(pp. 231-238)
        Nancy Ciccone

        When Thomas’s Tristran considers marriage, adequate terms escape his deliberation. He neither loves nor hates Ysolt of the White Hands; he loves her beauty and name (250–51).¹ He does not hate Queen Ysolt, but he is unable to have her (208–09; 232–35). He wants Ysolt of the White Hands because of his want for the Queen. Systematically, love and hate fail as antithesis. To want (voleir)and to be able (poeir),² repeated throughout his deliberation, refuse alignment.

        As Per Nykrog argues, self-conflict organizes the narratives of the first generation of Old French romancers. It distinguishes the literary...

    • HISTORICAL APPROACHES

      • PREFIGURATIONS OF COURTLINESS IN THE BAYEUX TAPESTRY
        (pp. 241-254)
        Rouben Cholakian

        The Bayeux Tapestry is a 230-foot embroidery, made probably in English workshops during the second half of the eleventh century. This giant picture show relates the dramatic story of the Battle of Hastings in October 1066, when Duke William of Normandy defeated usurper Harold Godwinson and his Anglo-Saxon troops.

        For scholars, the Tapestry is also a unique social document of eleventh-century Anglo-Norman civilization, and it is that aspect of it that inspires these remarks. My specific aim is to look for signs of an emerging society, ready to make room for the cultural amenities that we associate withcortezia. Two...

      • DID JOHN OF EARLEY WRITE THE HISTOIRE DE GUILLAUME LE MARÉCHAL?
        (pp. 255-264)
        Evelyn Mullally

        The biography of William Marshal, composed c. 1226, is still available only in the edition published by Paul Meyer at the turn of the last century asL’Histoire de Guillaume le Maréchal.¹ It is a work described by Dominica Legge as one of the great glories of Anglo-Norman biography and few will disagree with her conclusion: “From every point of view this is one of the outstanding productions in Old French. It is well known to historians, less well known to students of literature, and this is a pity” (306–08). Historians have indeed acknowledged the importance of theHistoire...

      • THE LOYAL AND DISLOYAL SERVANTS OF KING JOHN
        (pp. 265-274)
        Rosamund Allen

        The topic of this paper is the definition of loyalty demonstrated in three thirteenth-century texts which present contemporary people. The behaviour of kings is contrasted with the justice and urbanity of knights: King John of England especially is inept, unfair and discourteous.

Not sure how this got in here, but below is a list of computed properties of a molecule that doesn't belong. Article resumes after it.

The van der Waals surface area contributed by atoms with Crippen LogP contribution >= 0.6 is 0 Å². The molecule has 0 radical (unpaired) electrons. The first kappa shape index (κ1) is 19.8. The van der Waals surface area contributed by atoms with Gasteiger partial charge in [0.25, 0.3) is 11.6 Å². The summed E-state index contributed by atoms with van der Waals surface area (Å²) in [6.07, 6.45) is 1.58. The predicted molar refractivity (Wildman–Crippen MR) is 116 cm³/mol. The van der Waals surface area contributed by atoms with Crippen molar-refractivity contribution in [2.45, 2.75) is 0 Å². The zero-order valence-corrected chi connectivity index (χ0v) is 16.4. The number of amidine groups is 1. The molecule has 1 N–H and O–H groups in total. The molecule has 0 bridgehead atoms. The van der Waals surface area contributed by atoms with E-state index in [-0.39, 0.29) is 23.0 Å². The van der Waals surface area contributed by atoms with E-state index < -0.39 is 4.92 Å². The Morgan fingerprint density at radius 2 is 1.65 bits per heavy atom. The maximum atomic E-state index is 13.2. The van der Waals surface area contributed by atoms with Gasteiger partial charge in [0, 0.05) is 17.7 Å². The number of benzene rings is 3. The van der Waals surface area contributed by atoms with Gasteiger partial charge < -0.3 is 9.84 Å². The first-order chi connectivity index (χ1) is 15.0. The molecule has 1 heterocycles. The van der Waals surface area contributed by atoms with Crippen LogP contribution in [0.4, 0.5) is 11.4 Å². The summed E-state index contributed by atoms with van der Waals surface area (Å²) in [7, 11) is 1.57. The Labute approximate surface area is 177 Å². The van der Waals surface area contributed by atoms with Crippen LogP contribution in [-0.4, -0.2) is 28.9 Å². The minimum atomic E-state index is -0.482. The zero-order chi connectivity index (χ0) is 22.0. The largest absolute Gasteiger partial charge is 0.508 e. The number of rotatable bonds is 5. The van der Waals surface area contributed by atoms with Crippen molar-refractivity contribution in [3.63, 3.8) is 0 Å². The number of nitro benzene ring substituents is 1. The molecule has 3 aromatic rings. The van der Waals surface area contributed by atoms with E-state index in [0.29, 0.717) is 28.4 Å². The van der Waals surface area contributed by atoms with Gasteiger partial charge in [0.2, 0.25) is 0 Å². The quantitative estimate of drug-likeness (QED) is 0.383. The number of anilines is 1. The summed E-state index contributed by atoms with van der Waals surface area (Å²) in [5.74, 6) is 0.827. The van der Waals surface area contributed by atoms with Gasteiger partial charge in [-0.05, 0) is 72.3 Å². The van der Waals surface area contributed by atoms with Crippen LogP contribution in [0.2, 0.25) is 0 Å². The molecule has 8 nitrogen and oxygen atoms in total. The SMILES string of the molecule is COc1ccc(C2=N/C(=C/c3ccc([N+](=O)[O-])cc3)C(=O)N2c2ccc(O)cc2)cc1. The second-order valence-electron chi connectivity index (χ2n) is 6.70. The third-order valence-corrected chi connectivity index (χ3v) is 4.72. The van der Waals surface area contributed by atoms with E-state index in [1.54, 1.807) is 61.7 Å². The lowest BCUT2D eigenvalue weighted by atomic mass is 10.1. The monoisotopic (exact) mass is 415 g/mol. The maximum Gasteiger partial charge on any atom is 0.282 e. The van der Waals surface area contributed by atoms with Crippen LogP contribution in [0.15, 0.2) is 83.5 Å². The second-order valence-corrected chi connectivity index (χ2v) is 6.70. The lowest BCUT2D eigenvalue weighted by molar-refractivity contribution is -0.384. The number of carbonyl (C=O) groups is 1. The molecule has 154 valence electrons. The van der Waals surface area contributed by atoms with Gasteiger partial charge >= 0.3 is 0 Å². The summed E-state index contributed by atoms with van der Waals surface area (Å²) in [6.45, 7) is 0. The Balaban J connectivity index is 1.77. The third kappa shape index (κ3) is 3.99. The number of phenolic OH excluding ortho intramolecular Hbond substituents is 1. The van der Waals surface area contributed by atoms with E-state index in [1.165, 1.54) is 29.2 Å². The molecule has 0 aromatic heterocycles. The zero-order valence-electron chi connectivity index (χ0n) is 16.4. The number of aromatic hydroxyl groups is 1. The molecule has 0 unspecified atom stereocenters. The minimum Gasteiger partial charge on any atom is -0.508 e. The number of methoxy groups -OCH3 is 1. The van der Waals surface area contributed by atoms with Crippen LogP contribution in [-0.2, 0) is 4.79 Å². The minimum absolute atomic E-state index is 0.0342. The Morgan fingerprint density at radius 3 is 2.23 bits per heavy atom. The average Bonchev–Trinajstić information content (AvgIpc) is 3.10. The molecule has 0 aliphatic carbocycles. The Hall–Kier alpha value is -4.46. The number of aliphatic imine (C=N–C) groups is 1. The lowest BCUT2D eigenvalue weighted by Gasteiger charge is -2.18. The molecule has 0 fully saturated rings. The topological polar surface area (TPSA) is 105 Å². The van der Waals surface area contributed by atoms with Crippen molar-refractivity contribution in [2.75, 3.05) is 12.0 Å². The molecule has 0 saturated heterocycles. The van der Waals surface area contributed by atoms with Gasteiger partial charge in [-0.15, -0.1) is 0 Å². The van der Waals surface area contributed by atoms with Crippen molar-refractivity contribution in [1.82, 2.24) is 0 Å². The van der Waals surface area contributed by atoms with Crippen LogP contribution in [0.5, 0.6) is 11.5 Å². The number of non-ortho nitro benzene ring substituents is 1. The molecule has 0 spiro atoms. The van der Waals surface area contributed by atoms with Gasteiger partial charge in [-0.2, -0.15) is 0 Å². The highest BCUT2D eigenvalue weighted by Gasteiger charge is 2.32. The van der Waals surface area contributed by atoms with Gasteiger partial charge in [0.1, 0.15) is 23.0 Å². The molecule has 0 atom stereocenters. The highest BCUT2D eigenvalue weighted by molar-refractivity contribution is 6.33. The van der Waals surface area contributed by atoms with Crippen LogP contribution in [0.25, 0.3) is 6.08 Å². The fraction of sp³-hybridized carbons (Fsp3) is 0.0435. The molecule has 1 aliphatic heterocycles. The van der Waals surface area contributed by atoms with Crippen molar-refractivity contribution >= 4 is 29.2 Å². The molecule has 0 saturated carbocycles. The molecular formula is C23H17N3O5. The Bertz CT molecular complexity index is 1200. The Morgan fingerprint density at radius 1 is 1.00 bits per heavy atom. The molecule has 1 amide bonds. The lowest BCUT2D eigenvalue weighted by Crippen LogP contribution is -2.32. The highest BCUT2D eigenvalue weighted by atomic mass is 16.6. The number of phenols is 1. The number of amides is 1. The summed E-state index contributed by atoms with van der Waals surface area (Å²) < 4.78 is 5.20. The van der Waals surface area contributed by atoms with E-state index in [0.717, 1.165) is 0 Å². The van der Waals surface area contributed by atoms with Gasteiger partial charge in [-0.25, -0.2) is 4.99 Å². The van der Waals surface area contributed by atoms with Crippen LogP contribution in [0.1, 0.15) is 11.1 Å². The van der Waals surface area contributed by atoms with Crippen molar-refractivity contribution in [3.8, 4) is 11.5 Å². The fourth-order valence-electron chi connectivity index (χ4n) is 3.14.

The chronicler Roger of Wendover, reporting on John’s Irish campaign in 1210, tells how John had the penny, halfpenny and farthing of English coinage struck for use in Ireland, till then moneyless; the coins were valid in both countries, and destined for his royal treasury. Apparently randomly, Wendover proceeds:

        . . . the king . . . took...

      • THE INS AND OUTS OF COURT: GUIRAUT RIQUIER’S POETICS OF OSTRACISM
        (pp. 275-284)
        Michel-André Bossy

        In hisLibreor book of songs, the thirteenth-century troubadour Guiraut Riquier has left us a rich implicit account of his professional peregrinations, hopes, ambitions, resentments, and anxieties.¹ Hiscansosandvers, which he carefully dated and anthologized, indirectly chronicle the career of a poet who scoured the courts of Southern France and Spain, from 1254 to 1292, in quest of wealth and social standing. Riquier’s self-compiledchansonnierdiscloses two framing stories. One is the simulated autobiography of a lover. Riquier pretends to have spent many years of his life in wooing an idealized, distant lady, to whom he gives...

      • ELEONORA D’ESTE AND THE HEROINES OF BOIARDO’S ORLANDO INNAMORATO: CHALLENGING GENDER STEREOTYPES AT THE FERRARA COURT
        (pp. 285-294)
        Elizabeth H. D. Mazzocco

        The late Quattrocento Italian humanist Bartolommeo Goggio presented his treatiseDe laudibus mulierumto Eleonora d’Este (Duchess of Ferrara, 1473–94) in 1487. The treatise recounted the actions and lives of worthy women who were, according to Goggio, superior to men in every respect.¹ A treatise written to illustrate the equality of women to men would have been remarkable enough in the Quattrocento, but Goggio asserts thesuperiorityof women. The one aspect of the work that is not surprising is that it came out of the Este court in Ferrara whose duchess Eleonora was daughter of Isabella di Chiaramonte...

    • ADAPTATIONS AND TRANSFORMATIONS

      • “E FER EN CORTOISIE RETORNER LI VILLAN”: ROLAND IN PERSIA IN THE ENTRÉE D’ESPAGNE